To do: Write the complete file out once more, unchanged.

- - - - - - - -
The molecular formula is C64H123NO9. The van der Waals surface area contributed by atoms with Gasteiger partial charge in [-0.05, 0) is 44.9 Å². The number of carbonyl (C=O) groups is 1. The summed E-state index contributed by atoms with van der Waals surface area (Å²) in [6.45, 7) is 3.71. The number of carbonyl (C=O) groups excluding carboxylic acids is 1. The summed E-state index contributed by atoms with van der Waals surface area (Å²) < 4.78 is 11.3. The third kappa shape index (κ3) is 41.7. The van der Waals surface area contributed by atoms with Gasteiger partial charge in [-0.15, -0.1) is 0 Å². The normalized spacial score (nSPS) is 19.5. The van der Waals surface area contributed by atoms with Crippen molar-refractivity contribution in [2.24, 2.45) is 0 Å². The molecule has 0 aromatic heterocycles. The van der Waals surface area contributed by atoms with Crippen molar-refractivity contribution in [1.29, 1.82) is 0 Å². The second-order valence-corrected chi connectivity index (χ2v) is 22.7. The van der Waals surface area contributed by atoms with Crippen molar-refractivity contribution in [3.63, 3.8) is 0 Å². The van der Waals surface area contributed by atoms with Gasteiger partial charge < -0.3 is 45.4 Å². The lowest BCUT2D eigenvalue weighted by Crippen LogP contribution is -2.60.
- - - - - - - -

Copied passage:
The molecular formula is C64H123NO9. The van der Waals surface area contributed by atoms with Gasteiger partial charge in [-0.05, 0) is 44.9 Å². The number of carbonyl (C=O) groups is 1. The summed E-state index contributed by atoms with van der Waals surface area (Å²) in [6.45, 7) is 3.71. The number of carbonyl (C=O) groups excluding carboxylic acids is 1. The summed E-state index contributed by atoms with van der Waals surface area (Å²) < 4.78 is 11.3. The third kappa shape index (κ3) is 41.7. The van der Waals surface area contributed by atoms with Gasteiger partial charge in [-0.15, -0.1) is 0 Å². The normalized spacial score (nSPS) is 19.5. The van der Waals surface area contributed by atoms with Crippen molar-refractivity contribution in [2.24, 2.45) is 0 Å². The molecule has 0 aromatic heterocycles. The van der Waals surface area contributed by atoms with Crippen molar-refractivity contribution in [1.29, 1.82) is 0 Å². The second-order valence-corrected chi connectivity index (χ2v) is 22.7. The van der Waals surface area contributed by atoms with Crippen molar-refractivity contribution in [3.63, 3.8) is 0 Å². The van der Waals surface area contributed by atoms with Gasteiger partial charge < -0.3 is 45.4 Å². The lowest BCUT2D eigenvalue weighted by Crippen LogP contribution is -2.60.